As recently as 2012, mining giant Rio Tinto had been publicly considering exiting the diamond space. But the company, which operates and owns 60% of the Diavik mine in the Northwest Territories, as well as the Argyle mine in Australia, was unable to find a buyer and announced in 2013 that it would retain its diamond business.
With Argyle slated to close in 2021 and Diavik in 2024, and the company deciding last August not to proceed with its Bunder project in India, Rio needs to replenish its diamond pipeline. New Rio Tinto CEO Jean-Sebastien Jacques, who was appointed last July, signalled soon after taking the reins that the company was ready and willing to invest.
“I would love to have more diamonds,” Jacques told the Sydney Morning Herald last December. “That’s a priority area.” Now Rio has made its first move towards expanding its diamond pipeline by signing an agreement that could see it the majority owner at Shore Gold’s (TSX: SGF) Star-Orion South diamond project in central Saskatchewan.
The Star-Orion South diamond project, in Saskatchewan. Credit: Shore Gold
The deal, which could see Rio earn up to 60% of the project for a total investment of $71.5 million, was announced in June. But George Read, Shore’s senior vice-president of exploration and development, says that Rio has had an eye on the project for a long time.
“In our initial large-diameter drilling sample, which took place in the early 2000s, it was noted that the diamond size frequency distribution was coarse,” Read said in an interview in early October. “That attracted Rio Tinto’s initial attention and there’s been a long dance, if we can call it that, between the companies that’s been on and off since then.”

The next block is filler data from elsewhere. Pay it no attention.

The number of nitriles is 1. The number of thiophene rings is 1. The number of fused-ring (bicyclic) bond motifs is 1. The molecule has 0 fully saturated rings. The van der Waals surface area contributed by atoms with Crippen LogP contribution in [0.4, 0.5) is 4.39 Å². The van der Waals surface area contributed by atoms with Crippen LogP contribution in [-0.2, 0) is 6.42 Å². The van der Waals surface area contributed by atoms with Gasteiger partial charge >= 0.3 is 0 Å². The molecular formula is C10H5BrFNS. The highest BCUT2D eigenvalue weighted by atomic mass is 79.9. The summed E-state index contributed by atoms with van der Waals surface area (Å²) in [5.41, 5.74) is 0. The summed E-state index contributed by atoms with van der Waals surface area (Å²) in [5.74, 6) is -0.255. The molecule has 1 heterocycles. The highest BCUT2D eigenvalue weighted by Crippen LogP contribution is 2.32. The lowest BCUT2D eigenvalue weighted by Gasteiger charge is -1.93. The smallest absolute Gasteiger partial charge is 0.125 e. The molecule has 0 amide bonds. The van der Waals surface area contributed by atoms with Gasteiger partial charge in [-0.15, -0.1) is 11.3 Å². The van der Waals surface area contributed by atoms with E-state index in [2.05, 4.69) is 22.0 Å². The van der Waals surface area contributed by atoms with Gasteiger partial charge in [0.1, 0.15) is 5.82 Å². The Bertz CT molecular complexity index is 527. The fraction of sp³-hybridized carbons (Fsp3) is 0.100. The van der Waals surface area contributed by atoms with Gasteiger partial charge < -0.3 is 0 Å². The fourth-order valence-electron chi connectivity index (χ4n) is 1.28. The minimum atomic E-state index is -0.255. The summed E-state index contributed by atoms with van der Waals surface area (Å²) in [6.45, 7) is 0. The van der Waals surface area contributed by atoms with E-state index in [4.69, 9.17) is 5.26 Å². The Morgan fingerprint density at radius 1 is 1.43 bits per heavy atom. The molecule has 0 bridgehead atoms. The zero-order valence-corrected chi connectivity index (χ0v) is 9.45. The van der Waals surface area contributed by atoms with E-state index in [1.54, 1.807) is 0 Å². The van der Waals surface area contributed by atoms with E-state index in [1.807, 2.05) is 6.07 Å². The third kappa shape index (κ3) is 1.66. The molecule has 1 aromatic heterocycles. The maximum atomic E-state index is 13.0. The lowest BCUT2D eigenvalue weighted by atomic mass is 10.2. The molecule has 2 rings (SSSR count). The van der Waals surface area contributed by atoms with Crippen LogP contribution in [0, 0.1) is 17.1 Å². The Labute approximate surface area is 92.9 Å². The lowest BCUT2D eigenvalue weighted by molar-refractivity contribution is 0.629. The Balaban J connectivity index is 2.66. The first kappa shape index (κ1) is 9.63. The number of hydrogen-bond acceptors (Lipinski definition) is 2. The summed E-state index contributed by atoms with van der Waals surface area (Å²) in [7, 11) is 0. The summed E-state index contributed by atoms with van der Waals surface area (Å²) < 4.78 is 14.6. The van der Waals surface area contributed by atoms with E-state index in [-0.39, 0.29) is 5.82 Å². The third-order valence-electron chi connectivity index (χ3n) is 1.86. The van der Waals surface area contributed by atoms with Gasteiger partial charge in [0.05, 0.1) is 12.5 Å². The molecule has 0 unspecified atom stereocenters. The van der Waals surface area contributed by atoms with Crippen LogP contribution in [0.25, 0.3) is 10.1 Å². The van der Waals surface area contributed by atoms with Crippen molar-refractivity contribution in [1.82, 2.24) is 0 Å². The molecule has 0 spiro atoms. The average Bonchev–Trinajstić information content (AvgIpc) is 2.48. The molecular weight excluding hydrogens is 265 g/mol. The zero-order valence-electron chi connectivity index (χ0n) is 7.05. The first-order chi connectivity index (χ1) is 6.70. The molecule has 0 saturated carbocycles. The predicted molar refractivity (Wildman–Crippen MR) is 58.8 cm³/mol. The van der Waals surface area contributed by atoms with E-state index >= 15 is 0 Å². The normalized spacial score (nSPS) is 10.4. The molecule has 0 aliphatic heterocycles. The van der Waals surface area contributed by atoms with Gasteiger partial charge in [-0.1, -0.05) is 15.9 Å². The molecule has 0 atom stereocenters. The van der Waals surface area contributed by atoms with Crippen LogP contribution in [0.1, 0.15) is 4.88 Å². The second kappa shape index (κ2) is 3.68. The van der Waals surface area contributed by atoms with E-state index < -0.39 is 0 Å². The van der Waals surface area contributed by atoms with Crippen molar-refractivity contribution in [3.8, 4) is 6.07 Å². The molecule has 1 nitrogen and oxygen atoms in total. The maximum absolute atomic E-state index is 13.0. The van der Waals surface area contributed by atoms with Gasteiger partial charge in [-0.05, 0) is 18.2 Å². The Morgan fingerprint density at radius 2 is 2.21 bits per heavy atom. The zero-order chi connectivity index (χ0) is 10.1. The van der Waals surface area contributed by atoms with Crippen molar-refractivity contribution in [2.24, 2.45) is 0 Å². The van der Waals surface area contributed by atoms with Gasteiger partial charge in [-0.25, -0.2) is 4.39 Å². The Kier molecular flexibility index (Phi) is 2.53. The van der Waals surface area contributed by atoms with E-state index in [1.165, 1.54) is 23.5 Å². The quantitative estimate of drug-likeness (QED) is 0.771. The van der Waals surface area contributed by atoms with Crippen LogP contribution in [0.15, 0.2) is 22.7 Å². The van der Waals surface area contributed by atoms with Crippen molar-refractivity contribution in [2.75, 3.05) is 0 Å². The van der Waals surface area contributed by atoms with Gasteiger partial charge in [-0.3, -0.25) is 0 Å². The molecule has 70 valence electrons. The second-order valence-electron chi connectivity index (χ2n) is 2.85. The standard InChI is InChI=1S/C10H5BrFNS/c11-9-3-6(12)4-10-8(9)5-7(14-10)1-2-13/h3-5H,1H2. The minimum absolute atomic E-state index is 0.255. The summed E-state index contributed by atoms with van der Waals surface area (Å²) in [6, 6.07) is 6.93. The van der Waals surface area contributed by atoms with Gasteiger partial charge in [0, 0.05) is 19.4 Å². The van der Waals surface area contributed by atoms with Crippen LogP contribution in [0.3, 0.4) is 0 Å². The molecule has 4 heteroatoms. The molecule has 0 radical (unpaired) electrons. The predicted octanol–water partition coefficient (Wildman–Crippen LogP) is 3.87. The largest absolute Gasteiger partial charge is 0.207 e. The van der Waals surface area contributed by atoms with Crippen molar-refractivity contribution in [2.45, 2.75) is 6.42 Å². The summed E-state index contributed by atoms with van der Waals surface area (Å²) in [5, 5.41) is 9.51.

Read adds that Rio participated openly in the initial valuation of Star-Orion South diamonds, which was published in early 2005, offering assistance in Antwerp.
At the same time as it announced the option with Rio, Shore reported that it had acquired Newmont Mining’s (NYSE: NEM) 31% stake in the project in return for 53.8 million common shares and 1.1 million warrants. Newmont now owns 19.9% of Shore`s undiluted stock.
Terms of the deal
While Rio has officially declared its interest in Star-Orion South, it doesn’t appear to be in a hurry to earn its potential 60% stake: the term of the four-phase deal extends over 7.5 years.
As part of the first phase of the deal, Rio will conduct $18.5 million in work at the project, or a 10-hole bulk-sampling program, within three years. It has also invested $1 million in Shore.